Cut out the flower pods with a pair of sharp scissors. The flower pods are located in the center of the bloom.
Place the flower pods in a large envelope for one to two weeks, or until dry. Make sure the envelope is large enough that it doesn't flatten the pods.
Remove the pods once they are dry, and put them on a paper plate.
Pull the pods apart to remove the seeds. The seeds are tiny, cylindrical and a shade of red. Separate the seeds from all other plant material.
Place the seeds in a small paper envelope. Label the envelope with the date and the type of seeds. Store them in a cool, dry place until you are ready to use them.
Place your begonia plants in a window or patio where they will receive several hours of filtered sunlight each day. Begonias will tolerate direct sun if kept cool, but the leaves will look healthier if kept in filtered light.
Keep the soil in your begonia containers moist. Make sure the container has good drainage, as the roots of the begonia do not tolerate sitting in water-logged soil.
Cover the soil in your begonia containers with a layer of mulch to help maintain adequate soil moisture.
Mist your begonia plants daily using a fine setting on a spray bottle. This is especially important if you live in a dry climate, as begonias thrive in humidity.
Fertilize your begonia plants once a month with a liquid fertilizer diluted to quarter strength.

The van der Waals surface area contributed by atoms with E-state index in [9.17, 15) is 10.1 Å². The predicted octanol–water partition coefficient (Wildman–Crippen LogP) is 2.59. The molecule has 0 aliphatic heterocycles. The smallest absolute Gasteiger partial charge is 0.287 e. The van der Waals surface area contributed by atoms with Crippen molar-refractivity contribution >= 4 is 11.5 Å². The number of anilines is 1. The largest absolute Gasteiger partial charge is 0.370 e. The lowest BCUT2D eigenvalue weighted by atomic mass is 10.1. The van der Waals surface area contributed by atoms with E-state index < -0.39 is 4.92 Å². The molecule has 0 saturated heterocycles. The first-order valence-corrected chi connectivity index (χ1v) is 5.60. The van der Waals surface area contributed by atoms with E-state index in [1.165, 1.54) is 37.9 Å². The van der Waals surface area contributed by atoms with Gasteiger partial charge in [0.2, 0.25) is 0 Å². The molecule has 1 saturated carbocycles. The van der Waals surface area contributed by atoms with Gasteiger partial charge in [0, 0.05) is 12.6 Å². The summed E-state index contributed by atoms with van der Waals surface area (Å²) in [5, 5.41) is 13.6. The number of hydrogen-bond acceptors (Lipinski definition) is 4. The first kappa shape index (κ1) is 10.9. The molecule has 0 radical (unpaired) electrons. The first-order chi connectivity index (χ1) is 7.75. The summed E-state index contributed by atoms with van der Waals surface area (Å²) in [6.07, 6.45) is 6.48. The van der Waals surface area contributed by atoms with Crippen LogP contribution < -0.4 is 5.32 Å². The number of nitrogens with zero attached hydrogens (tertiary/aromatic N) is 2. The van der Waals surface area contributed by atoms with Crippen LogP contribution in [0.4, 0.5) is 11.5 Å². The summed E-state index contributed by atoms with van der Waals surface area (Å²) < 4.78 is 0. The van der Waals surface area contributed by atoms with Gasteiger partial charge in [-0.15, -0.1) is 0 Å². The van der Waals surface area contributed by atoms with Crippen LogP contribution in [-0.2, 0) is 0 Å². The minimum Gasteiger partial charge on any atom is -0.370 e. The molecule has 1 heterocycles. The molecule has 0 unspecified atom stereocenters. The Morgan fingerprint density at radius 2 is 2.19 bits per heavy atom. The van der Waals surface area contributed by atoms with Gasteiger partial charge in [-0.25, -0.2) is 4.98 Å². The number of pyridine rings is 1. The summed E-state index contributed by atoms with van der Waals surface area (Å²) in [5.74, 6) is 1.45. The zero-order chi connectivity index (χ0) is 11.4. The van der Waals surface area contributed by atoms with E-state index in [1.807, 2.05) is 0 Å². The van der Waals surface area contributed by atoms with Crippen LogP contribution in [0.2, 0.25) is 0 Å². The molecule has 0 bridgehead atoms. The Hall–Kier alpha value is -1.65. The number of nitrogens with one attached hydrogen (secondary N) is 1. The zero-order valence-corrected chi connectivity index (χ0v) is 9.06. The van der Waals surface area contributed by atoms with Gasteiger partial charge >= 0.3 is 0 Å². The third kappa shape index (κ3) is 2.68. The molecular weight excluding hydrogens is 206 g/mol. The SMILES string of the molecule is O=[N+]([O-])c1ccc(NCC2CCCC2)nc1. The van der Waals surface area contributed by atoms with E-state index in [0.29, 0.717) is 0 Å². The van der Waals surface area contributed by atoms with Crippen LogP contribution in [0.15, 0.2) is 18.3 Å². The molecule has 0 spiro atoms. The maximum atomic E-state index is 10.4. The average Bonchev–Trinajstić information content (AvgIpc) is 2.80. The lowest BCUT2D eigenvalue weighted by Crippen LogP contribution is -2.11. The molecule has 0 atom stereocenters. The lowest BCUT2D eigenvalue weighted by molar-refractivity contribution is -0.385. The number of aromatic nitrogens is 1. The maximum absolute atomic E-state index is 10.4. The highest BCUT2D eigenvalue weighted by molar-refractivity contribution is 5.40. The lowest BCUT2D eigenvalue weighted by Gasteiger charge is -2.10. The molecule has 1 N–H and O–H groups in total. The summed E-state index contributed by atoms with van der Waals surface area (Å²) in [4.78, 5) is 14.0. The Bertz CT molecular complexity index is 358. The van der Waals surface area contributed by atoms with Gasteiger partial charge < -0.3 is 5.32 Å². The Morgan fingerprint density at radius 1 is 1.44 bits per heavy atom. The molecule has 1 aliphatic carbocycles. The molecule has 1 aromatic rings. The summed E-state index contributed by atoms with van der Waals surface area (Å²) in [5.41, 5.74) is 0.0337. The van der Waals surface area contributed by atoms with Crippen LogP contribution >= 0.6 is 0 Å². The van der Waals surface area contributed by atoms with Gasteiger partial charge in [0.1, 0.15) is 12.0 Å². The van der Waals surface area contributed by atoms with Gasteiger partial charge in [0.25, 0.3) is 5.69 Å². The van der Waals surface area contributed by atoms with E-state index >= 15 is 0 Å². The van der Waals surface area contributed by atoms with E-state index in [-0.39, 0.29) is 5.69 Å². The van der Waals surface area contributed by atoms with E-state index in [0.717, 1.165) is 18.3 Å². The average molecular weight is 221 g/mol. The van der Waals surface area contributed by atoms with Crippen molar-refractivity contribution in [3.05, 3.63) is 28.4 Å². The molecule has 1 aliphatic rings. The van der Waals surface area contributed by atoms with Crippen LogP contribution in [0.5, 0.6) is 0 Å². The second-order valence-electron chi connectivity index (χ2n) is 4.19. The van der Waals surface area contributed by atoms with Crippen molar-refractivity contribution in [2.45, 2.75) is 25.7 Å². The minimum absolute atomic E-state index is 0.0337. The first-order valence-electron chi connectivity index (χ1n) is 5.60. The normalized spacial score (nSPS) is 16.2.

Select one or more the many wax begonias from the nursery. Often sold in flats of six or more, planting several plants together in one location creates a blanket of color.
Plant begonias in a location that receive bright filtered light, but no direct sunlight. They tolerate morning light, but suffer under the hot sun. Some varieties thrive in shaded areas where many other plants struggle.
Pinch out the center leaves on the terminal ends of branches to encourage the begonia to send out new foliage along the main stem and branch. Use your thumb and finger to pinch the leaves free of the stem. This forces dense compact growth that creates a mound of foliage.
Cease pinching when your begonia develops the shape you desire and allow it to begin blooming.
Trim or pinch back any stray branches that grow outside of the overall form of the plant to maintain a rounded mound. Typically, pinching is required every 3 to 4 weeks to maintain shape.